Niall Sullivan, Senseye:  Yeah. Does make sense. I think you're right. I think that's how it is. A slow burner at minute about how digital transformation will eventually take off as people move between jobs and take that expertise into new roles. And obviously as a new generation, presumably will emerge. We hasn't just used paper and pen, those kind of activities as well.

The key aspect of digital transformation is clearly IT departments. And I saw from your innovation forecast that at least some departments are reluctant to actually embrace digital transformation. Are you able to put your finger on why that might be the case from that from their point of view?

 

Joe Carr, Axora: Yeah. I can't speak for every IT department.

Niall Sullivan, Senseye: No, of course.

Joe Carr, Axora: I think as an industry, we look at IT as having a specific role. Generally it's been, oh my computers broken, somebody needs to come and fix it. And I don't view that as being necessarily what it does anymore.

The IT departments really now worry in mining companies. There's a lot of worry about security. Cybersecurity is a big issue. We worry about how what is happening with data and where's it going? And how's it being stored and what is being done with it? And what are the potential impacts?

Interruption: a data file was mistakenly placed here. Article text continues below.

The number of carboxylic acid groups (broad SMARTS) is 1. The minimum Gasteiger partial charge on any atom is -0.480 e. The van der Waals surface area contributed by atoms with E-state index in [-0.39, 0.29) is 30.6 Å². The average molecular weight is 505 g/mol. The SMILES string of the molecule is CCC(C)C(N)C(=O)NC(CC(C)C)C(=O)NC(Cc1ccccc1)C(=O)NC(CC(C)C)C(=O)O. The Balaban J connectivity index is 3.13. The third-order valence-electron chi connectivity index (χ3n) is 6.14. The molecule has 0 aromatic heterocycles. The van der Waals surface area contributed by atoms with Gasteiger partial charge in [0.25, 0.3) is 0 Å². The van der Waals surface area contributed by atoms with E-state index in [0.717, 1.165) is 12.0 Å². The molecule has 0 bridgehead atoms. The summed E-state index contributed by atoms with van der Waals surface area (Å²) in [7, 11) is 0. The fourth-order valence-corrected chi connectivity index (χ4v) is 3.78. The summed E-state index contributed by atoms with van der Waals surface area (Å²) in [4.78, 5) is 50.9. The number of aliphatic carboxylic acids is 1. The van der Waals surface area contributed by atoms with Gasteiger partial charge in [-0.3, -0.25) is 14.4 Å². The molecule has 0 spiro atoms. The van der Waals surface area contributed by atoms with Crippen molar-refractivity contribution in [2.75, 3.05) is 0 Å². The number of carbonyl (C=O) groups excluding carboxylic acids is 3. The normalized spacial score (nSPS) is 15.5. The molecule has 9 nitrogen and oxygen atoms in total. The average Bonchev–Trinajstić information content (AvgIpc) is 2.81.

And I think a lot of the reticence for digital transformation, one comes from the people on site who just say, look, I don't have time for this. I'm busy, I'm running a mine. I don't want to trial some technology that may or may not work, bring me something that works.

From the IT side, anything new is very much viewed with the suspicion of how is this going to interact with our network? Where's the data going to go? What does this mean? Because the mining industry and the metals industry to a certain extent is very much built on its asset. If I know the mine and I know exactly how much of the mine is producing and how much metal is in the ground, that's the entire value of my company right there.

If I own one mine and if I'm smelting or producing the metal further downstream, refining it as a metal's company, the production throughput and how I'm producing my metal and all that kind of thing becomes very important. But a lot of that is digitized. A lot of especially the metals production, the refining, the smelting, the concentrating businesses, it's all done through scarred systems and all that kind of thing.

Very rarely is there, somebody sat in front of a control changing as the system works. It's big control rooms. And in the past that wasn't a problem because a mine or a mill or a refinery was an island. Wasn't connected to anything. Whereas today it is. The idea of ransomware wasn't a problem, but it will in the future. I don't know when it's going to happen, but it will happen.